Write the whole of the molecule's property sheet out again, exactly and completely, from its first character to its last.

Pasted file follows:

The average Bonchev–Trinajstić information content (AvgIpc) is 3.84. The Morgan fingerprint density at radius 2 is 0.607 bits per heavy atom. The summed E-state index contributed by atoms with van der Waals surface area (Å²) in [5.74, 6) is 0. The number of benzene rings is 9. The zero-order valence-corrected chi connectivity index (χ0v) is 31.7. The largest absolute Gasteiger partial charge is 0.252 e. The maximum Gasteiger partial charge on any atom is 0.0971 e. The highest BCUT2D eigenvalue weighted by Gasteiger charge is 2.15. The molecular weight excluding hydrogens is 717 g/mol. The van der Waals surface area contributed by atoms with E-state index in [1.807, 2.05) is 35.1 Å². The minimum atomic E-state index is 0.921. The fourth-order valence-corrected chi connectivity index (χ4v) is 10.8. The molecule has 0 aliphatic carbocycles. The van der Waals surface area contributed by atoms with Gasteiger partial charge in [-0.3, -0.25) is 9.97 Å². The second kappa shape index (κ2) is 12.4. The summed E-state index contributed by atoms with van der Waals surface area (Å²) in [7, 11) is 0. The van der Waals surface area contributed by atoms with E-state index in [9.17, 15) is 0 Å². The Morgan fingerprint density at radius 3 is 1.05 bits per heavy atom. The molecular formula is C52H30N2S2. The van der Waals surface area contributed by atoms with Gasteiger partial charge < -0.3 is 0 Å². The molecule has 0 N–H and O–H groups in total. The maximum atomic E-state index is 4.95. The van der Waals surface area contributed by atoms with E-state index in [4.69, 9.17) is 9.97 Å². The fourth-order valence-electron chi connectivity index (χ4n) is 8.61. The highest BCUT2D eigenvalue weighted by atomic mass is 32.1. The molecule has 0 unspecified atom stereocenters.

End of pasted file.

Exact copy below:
The average Bonchev–Trinajstić information content (AvgIpc) is 3.84. The Morgan fingerprint density at radius 2 is 0.607 bits per heavy atom. The summed E-state index contributed by atoms with van der Waals surface area (Å²) in [5.74, 6) is 0. The number of benzene rings is 9. The zero-order valence-corrected chi connectivity index (χ0v) is 31.7. The largest absolute Gasteiger partial charge is 0.252 e. The maximum Gasteiger partial charge on any atom is 0.0971 e. The highest BCUT2D eigenvalue weighted by Gasteiger charge is 2.15. The molecular weight excluding hydrogens is 717 g/mol. The van der Waals surface area contributed by atoms with E-state index in [1.807, 2.05) is 35.1 Å². The minimum atomic E-state index is 0.921. The fourth-order valence-corrected chi connectivity index (χ4v) is 10.8. The molecule has 0 aliphatic carbocycles. The van der Waals surface area contributed by atoms with Gasteiger partial charge in [-0.3, -0.25) is 9.97 Å². The second kappa shape index (κ2) is 12.4. The summed E-state index contributed by atoms with van der Waals surface area (Å²) in [7, 11) is 0. The van der Waals surface area contributed by atoms with E-state index in [9.17, 15) is 0 Å². The Morgan fingerprint density at radius 3 is 1.05 bits per heavy atom. The molecular formula is C52H30N2S2. The van der Waals surface area contributed by atoms with Gasteiger partial charge < -0.3 is 0 Å². The molecule has 0 N–H and O–H groups in total. The maximum atomic E-state index is 4.95. The van der Waals surface area contributed by atoms with E-state index in [4.69, 9.17) is 9.97 Å². The fourth-order valence-electron chi connectivity index (χ4n) is 8.61. The highest BCUT2D eigenvalue weighted by atomic mass is 32.1. The molecule has 0 unspecified atom stereocenters.